NL: It’s not that easy. You really have to love mountain biking if you’re a young age because for sure, like in Belgium, it’s so, cyclo-cross is so popular and the road racing is so popular. When we have a proper mountain biker, they come and they take them away to do some cyclo-cross racing or road racing. So it’s not that easy, you have to really love the mountain biking to become a professional rider in that state kind of thing.
GDK: Do you have amateur riders in the club, in the team?
NL: Besides our professional team, we have like a second team that’s on a really low budget. They can have a bike on a good price and free clothing and that. They’re more, their aim is more like in Belgium we don’t have, where we live in Flanders, it’s all flat and we have to do something else, if you don’t have mountains.
But it’s very famous in Belgium and Holland, those beach races. It’s a whole other set, rigid bikes, it’s with more like, the gears are more the gears from road cycling and it’s all on the beaches and it’s a winter activity. It’s good to connect because mountain biking is normally a summer sport in Europe and that’s good for making the bridge in the winter.
Some do cyclo-cross, but many mountain bikers do some beach races and that’s pretty famous and you can gain, the prize money is pretty good for that. The biggest race, we have like 4 000 starters for the race of over 37km, so that’s quite popular in Belgium.
Is the Epic one of the biggest races in the World?
GDK: The races out here also have big numbers, there are a few small exclusive races here, but the Cape Epic is something extraordinary. You might have ridden races overseas, is the Epic one of the biggest ones and the best ones you’ve ridden?
NL: For sure, the Cape Epic, from name, is the biggest one in Europe. Everyone is talking about that race, the Cape Epic one and everyone wants to do that race. They want to come to South Africa, mostly for the Cape Epic, but I think besides the Cape Epic, there are a lot of nice races. I’ve done, I particularly like the Trans Cape, this is a good, small organisation.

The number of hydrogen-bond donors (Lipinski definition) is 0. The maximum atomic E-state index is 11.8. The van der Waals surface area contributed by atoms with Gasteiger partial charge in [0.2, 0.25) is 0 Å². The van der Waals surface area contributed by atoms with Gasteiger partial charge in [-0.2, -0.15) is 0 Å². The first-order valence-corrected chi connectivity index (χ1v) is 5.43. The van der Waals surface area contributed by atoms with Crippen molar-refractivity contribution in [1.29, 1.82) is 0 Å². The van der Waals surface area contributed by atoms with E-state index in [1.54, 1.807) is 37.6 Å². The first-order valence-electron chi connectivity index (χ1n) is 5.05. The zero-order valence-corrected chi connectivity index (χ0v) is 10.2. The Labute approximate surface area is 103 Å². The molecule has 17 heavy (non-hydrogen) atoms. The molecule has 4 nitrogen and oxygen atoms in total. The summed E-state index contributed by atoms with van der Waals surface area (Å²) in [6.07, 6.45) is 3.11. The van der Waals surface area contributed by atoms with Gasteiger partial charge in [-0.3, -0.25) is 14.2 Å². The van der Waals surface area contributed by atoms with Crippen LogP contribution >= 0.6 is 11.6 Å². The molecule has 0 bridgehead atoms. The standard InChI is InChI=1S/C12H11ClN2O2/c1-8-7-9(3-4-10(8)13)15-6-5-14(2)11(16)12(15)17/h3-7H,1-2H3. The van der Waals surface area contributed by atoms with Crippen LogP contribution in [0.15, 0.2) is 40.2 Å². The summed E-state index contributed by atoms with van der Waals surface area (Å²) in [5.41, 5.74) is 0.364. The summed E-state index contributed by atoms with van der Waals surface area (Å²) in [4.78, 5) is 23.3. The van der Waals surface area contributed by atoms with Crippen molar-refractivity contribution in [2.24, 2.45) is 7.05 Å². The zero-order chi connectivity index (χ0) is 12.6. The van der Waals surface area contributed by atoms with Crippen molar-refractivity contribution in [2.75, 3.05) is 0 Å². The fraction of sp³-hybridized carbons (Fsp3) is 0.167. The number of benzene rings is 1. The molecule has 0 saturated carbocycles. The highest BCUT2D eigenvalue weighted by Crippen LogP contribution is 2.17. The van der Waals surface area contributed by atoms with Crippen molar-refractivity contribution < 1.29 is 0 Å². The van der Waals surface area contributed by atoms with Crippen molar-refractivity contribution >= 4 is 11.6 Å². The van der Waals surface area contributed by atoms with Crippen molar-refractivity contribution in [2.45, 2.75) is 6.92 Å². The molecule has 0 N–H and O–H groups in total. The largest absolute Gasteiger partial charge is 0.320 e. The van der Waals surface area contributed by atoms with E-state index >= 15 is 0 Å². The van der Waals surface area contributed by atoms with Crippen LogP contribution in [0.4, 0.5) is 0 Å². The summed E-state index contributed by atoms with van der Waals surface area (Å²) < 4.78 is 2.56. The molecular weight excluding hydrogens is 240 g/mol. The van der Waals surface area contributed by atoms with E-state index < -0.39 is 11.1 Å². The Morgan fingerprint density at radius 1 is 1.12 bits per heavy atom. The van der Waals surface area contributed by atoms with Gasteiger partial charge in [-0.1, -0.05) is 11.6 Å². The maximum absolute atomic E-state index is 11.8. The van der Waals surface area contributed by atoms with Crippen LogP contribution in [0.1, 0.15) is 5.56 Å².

The Cape Epic is so huge, sometimes you get lost in that race, but more and more the other races get familiar by the Europeans. The first time they always want to do the Cape Epic, but then the second year they know that there are a lot of other nice stage races. They run out the list and they try to do the other ones as well.
What makes a good cross country rider?
GDK: What for you makes a good, let’s start with a cross country race. What for you, if you’re looking at young rider, what makes a good cross country racer?
NL: A good cross country racer in my eyes, he has, it changed the last couple of, ten years ago you must weight under 55kg for a male. So many of them, because the tracks ten years ago were 10km laps, long climbs, this is changing. This has changed to shorter and shorter loops, from 4km, around that and then not that long climbs anymore.
All steep, short, technical climbs, so you have to be a very technical rider these years. So lighter, possibly you need to be like Nino Schurter, not too big, blocked and very powerful, to have a good interval and legs. That’s what you need these days for cross country racing.
GDK: You’ve ridden a few races in this country, what’s been your toughest day on a bike in South Africa?
NL: That must be in, for sure, now I remember, the Cape Epic 2009. It was a really rainy day, from the start it rained and as all the other pro riders, they’re having winter vests, protections for the rain, we didn’t take that, we thought it will go over, the rain, it rained from the start till the end and this was a really terrible stage.
GDK: Don’t we all remember that Nick, it was a torrid day. Thanks so much for talking to us. Nick Lingier from Team Versluys in Belgium, good luck for the rest of the year on the World Cup circuit and your aspirations for those young Belgians to get to the Olympics. This has been another edition of our Old Mutual mountain bike podcast.